Emerald Waterways Danube Delights Day Four – Melk and Dürnstein

Emerald Waterways Danube Delights Day Four

Melk

On the morning of day four of our Danube River cruise, we arrived in Melk, Austria around 7:30 in the morning. After a hearty breakfast, we were all on buses to Melk Abbey around 9am; the drive was only about 10 minutes. We were all armed with our portable receivers to hear the tour.

Emerald Waterways Danube Delights Day Four - Melk and Dürnstein

Melk Abbey

Melk Abbey was founded in 1089 when Leopold II gave one of his castles to the Benedictine monks. The monks began a monastic school and its library became famous for its extensive collection; they also were renowned for producing manuscripts. The abbey survived dissolution in the late 1700’s and also managed to survive the Napoleonic Wars. It was confiscated by the state in WWII but returned to the Benedictines after the war. Today it is also a co-ed school that caters to nearly 900 students.

Our guide was a former student of the school. We began in the large courtyard (see above, it’s the one with the fountain), and that was the last place we were allowed to take photos until we were outside again.

Emerald Waterways Danube Delights Day Four - Melk and Dürnstein

Melk Abbey Courtyard

The tour took us down the half the length of the southern hallway through many displays until we came out to the viewing balcony overlooking the town.

Emerald Waterways Danube Delights Day Four - Melk and Dürnstein

Melk

Once we circled the balcony we were back indoors and circled down into the church itself. We were very lucky to hear a magnificent choir as there was a service going on as we filtered out of the abbey.

The Wachau Valley

Once back to where the ship was docked we stopped at a great little café overlooking the river, the Fährhaus Jensch, where we relaxed on the patio with a beverage until lunchtime on the ship. Some of our fellow travellers left from Melk on a bike tour to our next destination, Dürnstein, approximately 30 kilometres away (18 miles). We did not feel that adventurous and opted for the relaxing and scenic cruise through the Wachau Valley.

Emerald Waterways Danube Delights Day Four - Melk and Dürnstein

Wachau Valley

Along the way, we encountered Die Wachauer Nase, a sculpture that looks like a giant nose poking out of the ground. It is supposedly a compilation of local noses to find the archetypal nose of a local Wachauan. The nostrils are big enough to walk into if you so choose.

Emerald Waterways Danube Delights Day Four - Melk and Dürnstein

Die Wachauer Nase

Dürnstein

We arrived in Dürnstein around 2:30 and at 3pm we had an apricot product tasting in the Horizon Lounge. The Wachau Valley is famous for its apricots and apricot products, and rightly so. We consumed and enjoyed schnapps, jam, chutney, and chocolate covered fruit.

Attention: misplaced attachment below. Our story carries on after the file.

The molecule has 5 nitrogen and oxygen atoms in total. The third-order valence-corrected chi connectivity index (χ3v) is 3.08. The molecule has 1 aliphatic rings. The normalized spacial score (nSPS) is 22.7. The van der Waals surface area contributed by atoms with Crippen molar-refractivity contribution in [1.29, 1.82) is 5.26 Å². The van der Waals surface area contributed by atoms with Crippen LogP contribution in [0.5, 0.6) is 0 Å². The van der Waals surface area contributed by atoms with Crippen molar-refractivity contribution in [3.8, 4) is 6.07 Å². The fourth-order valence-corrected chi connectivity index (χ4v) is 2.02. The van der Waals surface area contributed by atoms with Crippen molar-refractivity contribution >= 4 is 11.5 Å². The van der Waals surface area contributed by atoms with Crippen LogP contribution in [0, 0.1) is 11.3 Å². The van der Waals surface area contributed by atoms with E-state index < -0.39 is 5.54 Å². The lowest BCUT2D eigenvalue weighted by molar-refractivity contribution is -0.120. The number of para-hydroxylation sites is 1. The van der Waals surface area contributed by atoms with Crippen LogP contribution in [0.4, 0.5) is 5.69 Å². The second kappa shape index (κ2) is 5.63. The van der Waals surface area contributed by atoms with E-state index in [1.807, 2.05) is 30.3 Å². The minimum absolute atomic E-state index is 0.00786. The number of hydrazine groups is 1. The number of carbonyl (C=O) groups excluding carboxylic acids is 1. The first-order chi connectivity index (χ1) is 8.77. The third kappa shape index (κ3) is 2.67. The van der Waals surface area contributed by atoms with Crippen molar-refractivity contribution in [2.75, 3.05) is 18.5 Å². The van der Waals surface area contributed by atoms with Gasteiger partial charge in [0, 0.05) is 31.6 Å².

Dürnstein is named for the castle overlooking the town. In 1192 King Richard the Lionheart was held captive there by the Duke of Austria during the Third Crusade. Sadly, the castle was almost completely destroyed by the armies of the Swedish Empire in 1645.

Emerald Waterways Danube Delights Day Four - Melk and Dürnstein

Dürnstein with Dürnstein Castle ruins on the hill

At 4pm those who wanted to participate in a hiking tour up to the castle ruins gathered to go. Mike decided he wanted to, I did not. In my defence, it was a really hot day and the beer was really cold. Can you blame me?

Emerald Waterways Danube Delights Day Four - Melk and Dürnstein

View from the castle ruins

Emerald Waterways Danube Delights Day Four - Melk and Dürnstein

Castle ruins

That evening after dinner was the Crew Show, a very funny, occasionally awkward, but overall not to be missed. We wrapped up the evening with a whole lot of disco music and dancing which was quite a show unto itself.

Stay tuned for Day Five, Vienna, Austria!

Did you miss Day Three, Passau and Linz?

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Emerald Waterways Danube Delights Day Four - Melk and Dürnstein

Comments 17

  1. The apricot tasting sounds delicious! I love how they were able to use apricot in so many different types of products. That giant nose is so bizarre! Did you crawl inside the nostril? Can’t wait to read about the rest of your trip!

  2. This is a really interesting and beautiful post. As Austrian, I know that this area is not too known by tourists but Melk and the area around it are so beautiful. I have always wanted to go see the library in the monastery, haven’t managed to do it so far but it’s definitely on the list now 🙂

  3. I really think the best part of Austria is its stunning countryside. I’ve been to Vienna and Salzburg but have yet to explore further afield. And while those cities are perfectly nice, this is exactly the kind of place I’d love to visit!

  4. Wow it looks like there is a lot to see though, I think I’d be creeped out walking in the nostrils of the sculpture. Eeek so interesting and different! I bet the schnapps tasted amazing too!

  5. Haha that nose is a bit odd but seems fun! The castle ruins looks great – I’d love to do that hike but the view of it from below is awesome too. I can understand not wanting to go up there when it’s too hot :p

  6. Durnstein sounds amazing, and I’m definitely jealous of all the apricot products you tried! Apricots are my favorite fruit! The nose statue was strange, but I’d love to see it as well! I’m sure it’s a great opportunity for some funny photos

  7. Would love to explore Austria. Salzburg was one place I wanted to visit so bad and now Melk is added to that list 🙂 Thanks for fueling my wanderlust (As if it needed any lol) ;p

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